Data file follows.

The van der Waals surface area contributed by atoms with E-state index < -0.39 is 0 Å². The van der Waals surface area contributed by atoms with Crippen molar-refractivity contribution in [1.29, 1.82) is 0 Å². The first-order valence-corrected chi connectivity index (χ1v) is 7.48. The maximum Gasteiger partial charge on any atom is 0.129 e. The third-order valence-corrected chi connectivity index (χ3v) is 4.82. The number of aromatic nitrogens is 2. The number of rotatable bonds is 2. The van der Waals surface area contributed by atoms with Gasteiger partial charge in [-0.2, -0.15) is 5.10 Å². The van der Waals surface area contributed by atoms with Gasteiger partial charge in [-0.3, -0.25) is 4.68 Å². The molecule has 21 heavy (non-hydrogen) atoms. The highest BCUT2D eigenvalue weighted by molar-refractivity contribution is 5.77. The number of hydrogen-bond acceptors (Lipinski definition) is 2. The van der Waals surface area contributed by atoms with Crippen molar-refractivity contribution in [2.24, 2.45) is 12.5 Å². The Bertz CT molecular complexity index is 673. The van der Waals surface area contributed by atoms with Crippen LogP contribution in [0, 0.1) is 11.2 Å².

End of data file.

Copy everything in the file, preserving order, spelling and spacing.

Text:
The van der Waals surface area contributed by atoms with E-state index < -0.39 is 0 Å². The van der Waals surface area contributed by atoms with Crippen molar-refractivity contribution in [1.29, 1.82) is 0 Å². The first-order valence-corrected chi connectivity index (χ1v) is 7.48. The maximum Gasteiger partial charge on any atom is 0.129 e. The third-order valence-corrected chi connectivity index (χ3v) is 4.82. The number of aromatic nitrogens is 2. The number of rotatable bonds is 2. The van der Waals surface area contributed by atoms with Gasteiger partial charge in [-0.2, -0.15) is 5.10 Å². The van der Waals surface area contributed by atoms with Gasteiger partial charge in [-0.3, -0.25) is 4.68 Å². The molecule has 21 heavy (non-hydrogen) atoms. The highest BCUT2D eigenvalue weighted by molar-refractivity contribution is 5.77. The number of hydrogen-bond acceptors (Lipinski definition) is 2. The van der Waals surface area contributed by atoms with Crippen molar-refractivity contribution in [2.24, 2.45) is 12.5 Å². The Bertz CT molecular complexity index is 673. The van der Waals surface area contributed by atoms with Crippen LogP contribution in [0, 0.1) is 11.2 Å².